AJANTA. The ceilings and walls of the chaityas and viharas of the Ajanta caves (four cave-temples and 22 halls hewn into the rock) are decorated with magnificent Buddhist frescoes (ill. p. 532) and sculptures, dating from the 1st to the 7th century A. D. The paintings, on plaster, show scenes from the life of the Buddha and from the Jatakas (popular tales of the former incarnations of the Buddha).
ALHAMBRA (Arabic: 'Red Castle'). The Alhambra was the palace of the Moorish rulers of Spain at Granada. It comprises a series of palatial buildings, erected in the 13th and 14th centuries, and covers a vast area nearly two miles in circumference. The 'Court of the Lions', with 12 black marble lions supporting the basin of the central fountain (ill. 343), and the 'Court of the Alberca' are perhaps the most famous of the numerous arcaded courts and halls. Both the layout and, above all, the treatment of its interior, basically influenced Islamic architecture in Spain and throughout the Western part of the Muslim world (see Maghrib). The characteristic features of the Alhambra style are the lavish geometric decoration of the walls -- here, two-dimensional ornament assumes an architectural function -- and the use of calligraphy for its ornamental qualities. Another important element of this style are the so-called 'Azulejos' (Spanish: azul -- blue), i. e. polychrome and elaborately patterned tiles, which were used for facing the lower portion of the inner walls of the Alhambra. The Alhambra vases illustrate the Moorish artist's penchant for repeating zones, borders and friezes in a horizontal manner.
ANGKOR THOM. Angkor Thom, with its central sanctuary, the Bayon temple, was the capital of Cambodia during the reign of the Khmer kings (9th to 12th cent.). The 12th-century Angkor Vat outside the city walls is a three-storeyed terraced temple dedicated to Vishnu. Monumental rock carvings with mythological scenes decorate the inside of the surrounding wall of the first terrace.
ASOKA. The exact dates of the reign of the Mauryan emperor Asoka are not clearly established. He probably ruled between 274 and 232 B.C. Under Asoka, Buddhism -- hitherto despised -- became the official religion. The earliest examples of Indian Buddhist art, the memorial columns or stambhas (q. v.), date from Asoka's reign. These edict pillars -- as they were also called after the inscriptions they bore -- had bell-shaped capitals and were surmounted by animal figures. The life-size elephant, carved from the living rock, and the relief fragment of the 'Squatting Girl' belong to the same period. In its perfection Buddhist sculpture during Asoka's reign remained unique -- despite many later outstanding achievements -- and suggests Western Asiatic, Bactro-Persian influence.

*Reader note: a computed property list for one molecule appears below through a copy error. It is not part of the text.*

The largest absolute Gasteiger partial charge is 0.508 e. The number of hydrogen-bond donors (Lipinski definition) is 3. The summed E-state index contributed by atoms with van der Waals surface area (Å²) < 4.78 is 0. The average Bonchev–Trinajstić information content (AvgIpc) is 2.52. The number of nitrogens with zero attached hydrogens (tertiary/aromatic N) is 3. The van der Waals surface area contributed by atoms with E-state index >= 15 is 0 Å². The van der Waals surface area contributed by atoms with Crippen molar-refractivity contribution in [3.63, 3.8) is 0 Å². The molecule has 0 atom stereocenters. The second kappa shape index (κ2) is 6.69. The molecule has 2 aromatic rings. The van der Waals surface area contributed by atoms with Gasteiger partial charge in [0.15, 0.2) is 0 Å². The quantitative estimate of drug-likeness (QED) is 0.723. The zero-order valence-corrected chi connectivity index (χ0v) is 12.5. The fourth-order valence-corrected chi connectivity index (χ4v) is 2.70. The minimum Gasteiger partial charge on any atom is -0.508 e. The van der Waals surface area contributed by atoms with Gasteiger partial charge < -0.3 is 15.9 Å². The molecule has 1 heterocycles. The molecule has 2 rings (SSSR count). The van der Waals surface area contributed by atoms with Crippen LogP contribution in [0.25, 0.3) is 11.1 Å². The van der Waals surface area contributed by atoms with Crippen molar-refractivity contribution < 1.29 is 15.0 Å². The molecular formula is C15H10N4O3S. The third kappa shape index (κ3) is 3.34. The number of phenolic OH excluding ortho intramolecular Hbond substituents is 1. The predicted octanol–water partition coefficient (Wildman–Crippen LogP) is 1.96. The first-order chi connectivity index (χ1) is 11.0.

AZTECS. Tenochtitlan, the capital of the Aztec Empire (c. 1430-1521) was completely destroyed during the Spanish conquest. It had stood on the site of the present Mexico City. The Aztecs (cf. p. 538) adoped
BARK PAINTING. This form of painting is one of the principal arts practised by the aborigines of Australia. Stylistically, there is a distinction between the bark paintings of Eastern Australia (spirals, waves, etc.) and those of Western Australia (diamond patterns, squares, meander patterns). Although ornament is entirely geometric, bark painting depicts scenes from the everyday life of the aboriginal artist. Animals are shown 'transparent', with muscles, stomach and spine displayed as fully as possible. This is sometimes referred to as the 'X-ray style'. Bark painting has been carried on until the present day and experts can identify the work of individual artists without much difficulty.
BASKETRY. This is one of the most important crafts of the North-West American Indians, who have no pottery. Their baskets -- made by a tight twining technique -- are frequently decorated with wool or coloured grasses in a manner reminiscent of embroidery.
Benin. The bronzes (figures and reliefs; ill. 342) of Benin ( Nigeria) are amongst the finest examples of metal casting in primitive art. They are made in the cire perdu -- 'lost wax' -- technique, a method widely used in Europe and the Far East. European influence, according to some leading scholars, cannot be ruled out. Indeed, some authorities would not call Benin art 'primitive'. The kingdom of Benin was founded by the Yoruba people at the beginning of the 14th century B.C. Terra-cotta heads, found in the holy city of Ife, are characteristic of the Yoruba style in their life-like realism. The influence of Yoruba art extended as far as Lake Chad, where small bronze figures have been found in increasing numbers since 1930, besides somewhat coarser sculptures and clay vessels decorated in relief. The bronze reliefs of the classic phase of Benin art already show a tendency towards abstraction. This characteristic feature of African art developed even further in wooden sculpture, where the form often seems to merge completely into pattern. Benin bronze, being rather